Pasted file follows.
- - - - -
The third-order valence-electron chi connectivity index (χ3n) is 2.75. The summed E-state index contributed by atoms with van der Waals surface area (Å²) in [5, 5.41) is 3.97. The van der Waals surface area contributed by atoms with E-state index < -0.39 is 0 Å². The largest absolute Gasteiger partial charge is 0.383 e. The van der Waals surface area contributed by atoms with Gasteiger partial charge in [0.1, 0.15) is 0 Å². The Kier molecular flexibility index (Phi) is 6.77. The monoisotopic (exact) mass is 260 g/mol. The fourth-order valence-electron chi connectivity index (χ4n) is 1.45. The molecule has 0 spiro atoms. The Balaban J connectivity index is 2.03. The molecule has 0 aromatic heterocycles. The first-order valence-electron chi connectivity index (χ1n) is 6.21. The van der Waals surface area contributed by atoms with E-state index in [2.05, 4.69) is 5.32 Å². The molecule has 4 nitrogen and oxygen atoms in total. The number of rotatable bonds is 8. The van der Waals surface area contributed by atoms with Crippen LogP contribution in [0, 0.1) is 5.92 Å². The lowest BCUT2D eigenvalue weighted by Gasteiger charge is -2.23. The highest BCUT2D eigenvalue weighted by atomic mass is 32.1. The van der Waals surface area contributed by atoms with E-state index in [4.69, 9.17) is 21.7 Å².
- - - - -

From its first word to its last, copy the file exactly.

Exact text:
The third-order valence-electron chi connectivity index (χ3n) is 2.75. The summed E-state index contributed by atoms with van der Waals surface area (Å²) in [5, 5.41) is 3.97. The van der Waals surface area contributed by atoms with E-state index < -0.39 is 0 Å². The largest absolute Gasteiger partial charge is 0.383 e. The van der Waals surface area contributed by atoms with Gasteiger partial charge in [0.1, 0.15) is 0 Å². The Kier molecular flexibility index (Phi) is 6.77. The monoisotopic (exact) mass is 260 g/mol. The fourth-order valence-electron chi connectivity index (χ4n) is 1.45. The molecule has 0 spiro atoms. The Balaban J connectivity index is 2.03. The molecule has 0 aromatic heterocycles. The first-order valence-electron chi connectivity index (χ1n) is 6.21. The van der Waals surface area contributed by atoms with E-state index in [2.05, 4.69) is 5.32 Å². The molecule has 4 nitrogen and oxygen atoms in total. The number of rotatable bonds is 8. The van der Waals surface area contributed by atoms with Crippen LogP contribution in [0, 0.1) is 5.92 Å². The lowest BCUT2D eigenvalue weighted by Gasteiger charge is -2.23. The highest BCUT2D eigenvalue weighted by atomic mass is 32.1. The van der Waals surface area contributed by atoms with E-state index in [4.69, 9.17) is 21.7 Å².